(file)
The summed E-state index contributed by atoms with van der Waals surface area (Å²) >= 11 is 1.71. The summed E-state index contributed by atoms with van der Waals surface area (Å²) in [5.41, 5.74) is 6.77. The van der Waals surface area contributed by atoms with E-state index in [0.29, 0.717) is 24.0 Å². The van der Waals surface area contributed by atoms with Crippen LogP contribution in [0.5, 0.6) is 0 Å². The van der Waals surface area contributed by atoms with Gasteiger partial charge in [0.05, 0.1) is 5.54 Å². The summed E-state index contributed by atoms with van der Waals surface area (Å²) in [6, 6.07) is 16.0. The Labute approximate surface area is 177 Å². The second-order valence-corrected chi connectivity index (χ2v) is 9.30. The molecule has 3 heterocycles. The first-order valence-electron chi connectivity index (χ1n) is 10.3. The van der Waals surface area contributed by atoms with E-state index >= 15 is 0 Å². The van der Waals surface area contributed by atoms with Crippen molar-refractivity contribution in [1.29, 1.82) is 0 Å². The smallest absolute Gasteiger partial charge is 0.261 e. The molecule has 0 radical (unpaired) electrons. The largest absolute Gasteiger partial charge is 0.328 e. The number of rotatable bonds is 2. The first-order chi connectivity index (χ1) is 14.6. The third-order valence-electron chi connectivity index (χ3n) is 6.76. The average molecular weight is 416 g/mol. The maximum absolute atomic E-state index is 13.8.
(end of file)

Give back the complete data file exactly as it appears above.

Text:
The summed E-state index contributed by atoms with van der Waals surface area (Å²) >= 11 is 1.71. The summed E-state index contributed by atoms with van der Waals surface area (Å²) in [5.41, 5.74) is 6.77. The van der Waals surface area contributed by atoms with E-state index in [0.29, 0.717) is 24.0 Å². The van der Waals surface area contributed by atoms with Crippen LogP contribution in [0.5, 0.6) is 0 Å². The van der Waals surface area contributed by atoms with Gasteiger partial charge in [0.05, 0.1) is 5.54 Å². The summed E-state index contributed by atoms with van der Waals surface area (Å²) in [6, 6.07) is 16.0. The Labute approximate surface area is 177 Å². The second-order valence-corrected chi connectivity index (χ2v) is 9.30. The molecule has 3 heterocycles. The first-order valence-electron chi connectivity index (χ1n) is 10.3. The van der Waals surface area contributed by atoms with E-state index >= 15 is 0 Å². The van der Waals surface area contributed by atoms with Crippen molar-refractivity contribution in [1.29, 1.82) is 0 Å². The smallest absolute Gasteiger partial charge is 0.261 e. The molecule has 0 radical (unpaired) electrons. The largest absolute Gasteiger partial charge is 0.328 e. The number of rotatable bonds is 2. The first-order chi connectivity index (χ1) is 14.6. The third-order valence-electron chi connectivity index (χ3n) is 6.76. The average molecular weight is 416 g/mol. The maximum absolute atomic E-state index is 13.8.